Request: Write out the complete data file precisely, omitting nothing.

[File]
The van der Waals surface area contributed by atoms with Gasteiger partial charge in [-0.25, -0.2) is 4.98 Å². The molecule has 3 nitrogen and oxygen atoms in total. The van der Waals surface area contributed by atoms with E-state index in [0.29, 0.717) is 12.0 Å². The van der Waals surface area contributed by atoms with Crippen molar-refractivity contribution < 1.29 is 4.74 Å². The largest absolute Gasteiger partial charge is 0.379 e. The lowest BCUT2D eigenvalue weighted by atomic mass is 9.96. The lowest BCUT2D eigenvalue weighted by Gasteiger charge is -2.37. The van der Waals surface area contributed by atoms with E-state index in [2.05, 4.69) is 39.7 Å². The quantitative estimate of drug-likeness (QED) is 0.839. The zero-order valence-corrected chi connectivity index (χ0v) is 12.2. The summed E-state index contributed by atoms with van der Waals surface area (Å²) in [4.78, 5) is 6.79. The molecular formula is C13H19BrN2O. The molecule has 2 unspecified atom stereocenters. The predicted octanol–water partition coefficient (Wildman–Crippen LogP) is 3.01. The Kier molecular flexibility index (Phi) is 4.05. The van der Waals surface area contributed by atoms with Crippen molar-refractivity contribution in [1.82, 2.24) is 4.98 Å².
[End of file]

The van der Waals surface area contributed by atoms with Gasteiger partial charge in [-0.25, -0.2) is 4.98 Å². The molecule has 3 nitrogen and oxygen atoms in total. The van der Waals surface area contributed by atoms with E-state index in [0.29, 0.717) is 12.0 Å². The van der Waals surface area contributed by atoms with Crippen molar-refractivity contribution < 1.29 is 4.74 Å². The largest absolute Gasteiger partial charge is 0.379 e. The lowest BCUT2D eigenvalue weighted by atomic mass is 9.96. The lowest BCUT2D eigenvalue weighted by Gasteiger charge is -2.37. The van der Waals surface area contributed by atoms with E-state index in [2.05, 4.69) is 39.7 Å². The quantitative estimate of drug-likeness (QED) is 0.839. The zero-order valence-corrected chi connectivity index (χ0v) is 12.2. The summed E-state index contributed by atoms with van der Waals surface area (Å²) in [4.78, 5) is 6.79. The molecular formula is C13H19BrN2O. The molecule has 2 unspecified atom stereocenters. The predicted octanol–water partition coefficient (Wildman–Crippen LogP) is 3.01. The Kier molecular flexibility index (Phi) is 4.05. The van der Waals surface area contributed by atoms with Crippen molar-refractivity contribution in [1.82, 2.24) is 4.98 Å².